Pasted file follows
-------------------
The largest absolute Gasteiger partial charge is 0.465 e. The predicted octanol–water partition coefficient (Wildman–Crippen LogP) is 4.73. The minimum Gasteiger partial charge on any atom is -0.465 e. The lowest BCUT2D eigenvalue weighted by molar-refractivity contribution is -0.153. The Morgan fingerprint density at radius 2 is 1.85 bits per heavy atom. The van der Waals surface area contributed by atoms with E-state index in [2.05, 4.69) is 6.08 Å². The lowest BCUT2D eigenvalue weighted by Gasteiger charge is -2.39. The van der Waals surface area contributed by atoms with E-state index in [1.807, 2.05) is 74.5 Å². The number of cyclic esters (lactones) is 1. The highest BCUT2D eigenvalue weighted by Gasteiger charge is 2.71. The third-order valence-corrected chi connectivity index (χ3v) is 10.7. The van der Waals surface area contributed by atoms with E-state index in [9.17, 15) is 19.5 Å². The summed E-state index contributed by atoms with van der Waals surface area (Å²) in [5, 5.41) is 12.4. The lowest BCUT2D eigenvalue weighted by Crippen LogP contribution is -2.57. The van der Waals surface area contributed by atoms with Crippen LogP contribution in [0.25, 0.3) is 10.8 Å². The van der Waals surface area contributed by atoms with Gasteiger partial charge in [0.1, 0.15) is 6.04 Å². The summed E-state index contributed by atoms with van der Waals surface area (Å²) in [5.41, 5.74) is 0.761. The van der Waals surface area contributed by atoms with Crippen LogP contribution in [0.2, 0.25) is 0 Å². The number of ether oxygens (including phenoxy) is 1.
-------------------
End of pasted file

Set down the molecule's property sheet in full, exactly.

The largest absolute Gasteiger partial charge is 0.465 e. The predicted octanol–water partition coefficient (Wildman–Crippen LogP) is 4.73. The minimum Gasteiger partial charge on any atom is -0.465 e. The lowest BCUT2D eigenvalue weighted by molar-refractivity contribution is -0.153. The Morgan fingerprint density at radius 2 is 1.85 bits per heavy atom. The van der Waals surface area contributed by atoms with E-state index in [2.05, 4.69) is 6.08 Å². The lowest BCUT2D eigenvalue weighted by Gasteiger charge is -2.39. The van der Waals surface area contributed by atoms with E-state index in [1.807, 2.05) is 74.5 Å². The number of cyclic esters (lactones) is 1. The highest BCUT2D eigenvalue weighted by Gasteiger charge is 2.71. The third-order valence-corrected chi connectivity index (χ3v) is 10.7. The van der Waals surface area contributed by atoms with E-state index in [9.17, 15) is 19.5 Å². The summed E-state index contributed by atoms with van der Waals surface area (Å²) in [5, 5.41) is 12.4. The lowest BCUT2D eigenvalue weighted by Crippen LogP contribution is -2.57. The van der Waals surface area contributed by atoms with Crippen LogP contribution in [0.25, 0.3) is 10.8 Å². The van der Waals surface area contributed by atoms with Gasteiger partial charge in [0.1, 0.15) is 6.04 Å². The summed E-state index contributed by atoms with van der Waals surface area (Å²) in [5.41, 5.74) is 0.761. The van der Waals surface area contributed by atoms with Crippen LogP contribution in [0.2, 0.25) is 0 Å². The number of ether oxygens (including phenoxy) is 1.